Moving on to the tongue, this is the main structure that allows for the perception of taste, as the majority of the ten thousand or so taste buds we possess are found on the papillae of the tongue. A taste bud is made of fifty to a hundred cells, which are a combination of gustatory epithelial and basal epithelial cells. The former of these are the ones that act as chemoreceptors, while the latter act as stem cells, replacing gustatory epithelial cells that get damaged or burnt. The five taste sensations that can be produced by these receptors are sweet, sour, salty, bitter, and umami, the last of which is not familiar to everyone, but it means savory, like a steak. Most foods produce some combination of these sensations to generate a unique perception.
Structure of the Ear
Lastly, let’s look at the ear. This is divided into an external ear, a middle ear, and an internal ear. The external ear contains familiar features, an auricle, a helix, and a lobule or earlobe. The auditory canal also begins here, which leads up to the tympanic membrane, or eardrum. Acoustic energy in the form of sound waves will reach the eardrum and cause it to vibrate, and this energy is transferred to the bones of the middle ear. This area is known as the tympanic cavity, which is spanned by three tiny bones called auditory ossicles.
These are the malleus, the incus, and the stapes. This leads to the internal ear, also known as the labyrinth, due to its complex structure. It is divided into the bony labyrinth and the membranous labyrinth. The main cavity in the bony labyrinth is the vestibule, which connects semicircular ducts within semicircular canals. Also extending from the vestibule is the cochlea, a snail-like spiral chamber that coils around the modiolus. The cavity of the cochlea is divided into three chambers or scalae. These are the scala vestibule, scala media, and scala tympani. And running through the center is the cochlear duct, which houses the spiral organ, which contains cochlear hair cells, the receptors for hearing. The ear also contains the vestibular apparatus, which helps us to maintain equilibrium or balance. That covers the sensory organs, so before we move forward, let’s just mention a few things about nerves.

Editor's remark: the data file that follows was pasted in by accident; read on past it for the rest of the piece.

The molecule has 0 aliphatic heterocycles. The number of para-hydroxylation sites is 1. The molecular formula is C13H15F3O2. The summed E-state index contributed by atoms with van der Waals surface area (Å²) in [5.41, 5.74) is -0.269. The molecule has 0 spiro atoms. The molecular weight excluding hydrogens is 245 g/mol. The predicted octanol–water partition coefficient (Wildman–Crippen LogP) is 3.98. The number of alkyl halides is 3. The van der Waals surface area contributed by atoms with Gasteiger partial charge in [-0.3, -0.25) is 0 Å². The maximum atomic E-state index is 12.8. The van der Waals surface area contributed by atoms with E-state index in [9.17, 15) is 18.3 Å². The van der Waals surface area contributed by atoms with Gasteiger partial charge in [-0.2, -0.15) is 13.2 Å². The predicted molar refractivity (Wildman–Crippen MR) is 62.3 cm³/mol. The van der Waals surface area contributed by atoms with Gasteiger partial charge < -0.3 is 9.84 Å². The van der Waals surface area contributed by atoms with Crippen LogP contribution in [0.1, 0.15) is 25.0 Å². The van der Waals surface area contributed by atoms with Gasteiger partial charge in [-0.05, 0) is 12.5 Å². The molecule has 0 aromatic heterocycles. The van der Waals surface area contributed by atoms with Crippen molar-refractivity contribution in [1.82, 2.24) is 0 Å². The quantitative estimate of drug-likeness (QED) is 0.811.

Structure of a Nerve
A nerve is a bundle of axons enclosed by connective tissue. These are the highways that allow for the transfer of information around the body. Each axon within a nerve is surrounded by some loose connective tissue called an endoneurium that also encloses the Schwann cells. Another layer of connective tissue called the perineurium binds groups of fibers together to form fascicles, and a tough fibrous sheath called the epineurium encloses all the fascicles to form the nerve.
Apart from neurons, there are also blood vessels and lymphatic vessels in the nerve. Most nerves are mixed nerves that contain both sensory and motor neurons, and thus transmit impulses both to and from the central nervous system. But there are also sensory nerves, that transmit toward the central nervous system, and motor nerves, that transmit away from the central nervous system.
Cranial Nerves (12 pairs)
There are twelve pairs of cranial nerves that are associated with the brain, most of which are associated with the brain stem. These run between the brain and the sensory organs, and several other places.
Then there are thirty-one pairs of spinal nerves that go from the spinal cord to most of the areas of the body, forming complicated networks called nerve plexuses, with each plexus innervating a particular region of the body. We will get more specific with these plexuses and nerves a bit later, as well as all of the reflexes they produce when we take a look at kinesiology, which is the study of body movement. For now, let’s move forward and wrap up our survey of the nervous system.